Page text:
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Rite Aid buys HealthSpot telehealth assets

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Drug chain believes in potential of telemedicine, spokeswoman says

HealthSpot Station at Rite Aid

CAMP HILL, Pa. — Rite Aid Corp. is purchasing the assets and intellectual property of bankrupt telehealth kiosk provider HealthSpot.

A Rite Aid spokeswoman confirmed Tuesday that the company won an auction this week for the HealthSpot assets with a $1.15 million bid. “We are happy to obtain the assets, as we very much believe in telehealth as a health care solution,” she said in a statement.

Last July, Rite Aid had officially launched HealthSpot telehealth stations at 25 of its drug stores in the Akron-Canton, Cleveland, and Dayton-Springfield, Ohio, markets. The retailer had announced its partnership with HealthSpot in November 2014 and at the time said it planned to pilot the technology at stores in those communities.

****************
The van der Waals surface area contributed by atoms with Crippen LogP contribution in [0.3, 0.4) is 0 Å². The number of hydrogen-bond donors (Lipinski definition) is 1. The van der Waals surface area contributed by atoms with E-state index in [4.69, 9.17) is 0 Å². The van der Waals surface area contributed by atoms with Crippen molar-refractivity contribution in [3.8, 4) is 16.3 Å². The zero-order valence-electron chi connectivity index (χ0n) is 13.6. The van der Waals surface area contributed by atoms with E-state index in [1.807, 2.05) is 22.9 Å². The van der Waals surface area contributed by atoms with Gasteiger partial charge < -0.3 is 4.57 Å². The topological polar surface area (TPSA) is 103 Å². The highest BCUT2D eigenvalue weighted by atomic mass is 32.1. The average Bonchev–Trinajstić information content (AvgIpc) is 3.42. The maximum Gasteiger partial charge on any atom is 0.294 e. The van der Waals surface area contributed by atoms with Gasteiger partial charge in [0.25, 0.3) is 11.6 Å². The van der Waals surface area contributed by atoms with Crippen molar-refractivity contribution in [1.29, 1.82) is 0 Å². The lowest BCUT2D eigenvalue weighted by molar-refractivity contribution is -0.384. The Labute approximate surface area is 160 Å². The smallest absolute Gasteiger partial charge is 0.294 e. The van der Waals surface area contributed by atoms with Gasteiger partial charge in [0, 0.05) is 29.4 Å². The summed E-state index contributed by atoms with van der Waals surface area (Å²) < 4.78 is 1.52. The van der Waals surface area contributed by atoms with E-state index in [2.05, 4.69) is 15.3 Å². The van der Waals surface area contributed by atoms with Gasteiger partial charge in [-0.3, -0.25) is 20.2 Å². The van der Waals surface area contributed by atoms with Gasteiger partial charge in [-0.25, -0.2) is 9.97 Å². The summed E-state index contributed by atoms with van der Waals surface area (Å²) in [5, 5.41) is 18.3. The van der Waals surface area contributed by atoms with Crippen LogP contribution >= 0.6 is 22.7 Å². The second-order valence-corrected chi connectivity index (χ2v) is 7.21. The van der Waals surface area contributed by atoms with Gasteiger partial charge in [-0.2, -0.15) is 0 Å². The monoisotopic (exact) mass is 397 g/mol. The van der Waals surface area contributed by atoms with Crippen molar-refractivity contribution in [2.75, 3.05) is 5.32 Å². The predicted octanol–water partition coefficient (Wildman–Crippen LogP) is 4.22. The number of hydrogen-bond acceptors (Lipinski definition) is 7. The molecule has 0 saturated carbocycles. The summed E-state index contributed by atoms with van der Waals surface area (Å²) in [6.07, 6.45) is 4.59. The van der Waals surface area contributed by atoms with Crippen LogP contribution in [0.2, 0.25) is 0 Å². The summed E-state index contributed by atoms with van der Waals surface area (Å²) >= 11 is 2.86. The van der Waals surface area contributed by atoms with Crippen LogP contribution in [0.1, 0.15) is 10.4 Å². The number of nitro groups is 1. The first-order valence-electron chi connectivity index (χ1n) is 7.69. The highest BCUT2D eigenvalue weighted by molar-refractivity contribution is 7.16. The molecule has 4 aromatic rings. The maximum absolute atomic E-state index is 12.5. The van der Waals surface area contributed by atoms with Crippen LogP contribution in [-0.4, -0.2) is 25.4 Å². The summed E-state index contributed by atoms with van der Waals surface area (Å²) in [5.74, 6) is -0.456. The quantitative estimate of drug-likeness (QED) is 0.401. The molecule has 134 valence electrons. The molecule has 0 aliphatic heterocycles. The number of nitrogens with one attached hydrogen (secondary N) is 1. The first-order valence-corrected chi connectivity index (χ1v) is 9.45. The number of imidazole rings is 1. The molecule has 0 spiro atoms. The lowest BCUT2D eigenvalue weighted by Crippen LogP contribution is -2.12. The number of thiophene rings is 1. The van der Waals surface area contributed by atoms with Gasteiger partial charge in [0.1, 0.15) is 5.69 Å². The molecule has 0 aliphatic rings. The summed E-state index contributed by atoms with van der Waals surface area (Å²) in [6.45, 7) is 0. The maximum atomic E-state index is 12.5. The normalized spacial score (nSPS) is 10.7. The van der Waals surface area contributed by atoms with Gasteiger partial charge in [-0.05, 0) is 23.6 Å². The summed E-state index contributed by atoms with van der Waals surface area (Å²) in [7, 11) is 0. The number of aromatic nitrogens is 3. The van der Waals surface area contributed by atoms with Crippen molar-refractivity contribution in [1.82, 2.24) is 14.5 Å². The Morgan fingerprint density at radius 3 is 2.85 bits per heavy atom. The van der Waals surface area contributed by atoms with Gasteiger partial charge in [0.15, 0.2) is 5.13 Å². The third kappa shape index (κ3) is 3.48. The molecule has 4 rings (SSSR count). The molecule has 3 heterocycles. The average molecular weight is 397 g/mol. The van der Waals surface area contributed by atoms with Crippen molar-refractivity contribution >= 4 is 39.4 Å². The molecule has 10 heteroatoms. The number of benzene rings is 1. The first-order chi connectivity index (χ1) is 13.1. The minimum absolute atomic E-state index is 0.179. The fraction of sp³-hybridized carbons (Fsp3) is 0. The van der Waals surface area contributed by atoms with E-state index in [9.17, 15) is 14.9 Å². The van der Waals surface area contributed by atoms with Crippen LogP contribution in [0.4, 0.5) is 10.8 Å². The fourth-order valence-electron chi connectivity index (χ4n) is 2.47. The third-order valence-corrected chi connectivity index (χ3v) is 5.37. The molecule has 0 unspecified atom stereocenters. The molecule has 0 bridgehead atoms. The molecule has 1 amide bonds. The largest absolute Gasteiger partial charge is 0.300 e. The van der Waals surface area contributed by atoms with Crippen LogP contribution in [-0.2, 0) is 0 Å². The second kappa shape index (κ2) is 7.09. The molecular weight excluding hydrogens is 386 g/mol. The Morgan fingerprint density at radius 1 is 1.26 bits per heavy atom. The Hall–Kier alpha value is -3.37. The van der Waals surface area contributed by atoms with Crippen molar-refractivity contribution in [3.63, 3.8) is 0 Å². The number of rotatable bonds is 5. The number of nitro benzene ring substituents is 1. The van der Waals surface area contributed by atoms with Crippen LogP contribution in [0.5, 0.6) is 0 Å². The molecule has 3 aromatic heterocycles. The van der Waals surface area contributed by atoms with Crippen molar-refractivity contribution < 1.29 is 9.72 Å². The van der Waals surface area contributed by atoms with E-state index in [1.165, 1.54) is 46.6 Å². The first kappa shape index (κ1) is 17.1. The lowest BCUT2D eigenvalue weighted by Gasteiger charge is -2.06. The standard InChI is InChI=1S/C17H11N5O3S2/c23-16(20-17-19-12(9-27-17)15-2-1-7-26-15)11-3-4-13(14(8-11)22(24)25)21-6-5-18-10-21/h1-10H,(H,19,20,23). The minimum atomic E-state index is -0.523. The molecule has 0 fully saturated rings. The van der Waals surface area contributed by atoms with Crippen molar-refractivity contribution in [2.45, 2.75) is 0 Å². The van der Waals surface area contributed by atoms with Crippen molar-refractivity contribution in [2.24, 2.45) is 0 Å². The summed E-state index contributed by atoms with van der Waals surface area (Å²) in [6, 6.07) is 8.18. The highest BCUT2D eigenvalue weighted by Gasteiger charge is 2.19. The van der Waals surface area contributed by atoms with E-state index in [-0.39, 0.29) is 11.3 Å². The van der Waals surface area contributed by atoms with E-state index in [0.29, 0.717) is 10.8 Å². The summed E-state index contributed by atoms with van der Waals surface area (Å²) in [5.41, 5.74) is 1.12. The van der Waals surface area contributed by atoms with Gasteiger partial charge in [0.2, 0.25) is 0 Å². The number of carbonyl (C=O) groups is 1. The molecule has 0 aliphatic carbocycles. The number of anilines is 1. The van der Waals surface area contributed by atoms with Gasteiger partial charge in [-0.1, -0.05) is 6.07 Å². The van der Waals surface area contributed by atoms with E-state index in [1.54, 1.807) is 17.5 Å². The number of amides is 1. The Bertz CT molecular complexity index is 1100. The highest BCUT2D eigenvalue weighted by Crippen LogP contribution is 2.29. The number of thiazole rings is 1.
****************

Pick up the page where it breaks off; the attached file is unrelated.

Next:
However, the kiosks were removed from the Rite Aid stores earlier this year after HealthSpot notified the drug chain late last year that it was ceasing operations, the Rite Aid spokeswoman said.

Dublin, Ohio-based HealthSpot liquidated under Chapter 7 bankruptcy. HealthSpot had valued its assets and intellectual property at $5.2 million when the court accepted its bankruptcy plan in March, according to MedCity News, which reported that most of HealthSpot’s 191 kiosks hadn’t been deployed.

HealthSpot’s cloud-based telehealth software enables users to interact privately with health care providers in a 40-square-foot kiosk using high-definition videoconferencing and biometric medical devices, including a stethoscope, an otoscope, a pulse oximeter and a magnascope. Each station is supported by a trained attendant, and the kiosk features digital sign­age, a check-in touchscreen and a card reader. Patients can access a menu of basic health care services, and a prescription can be created and forwarded to the pharmacy.


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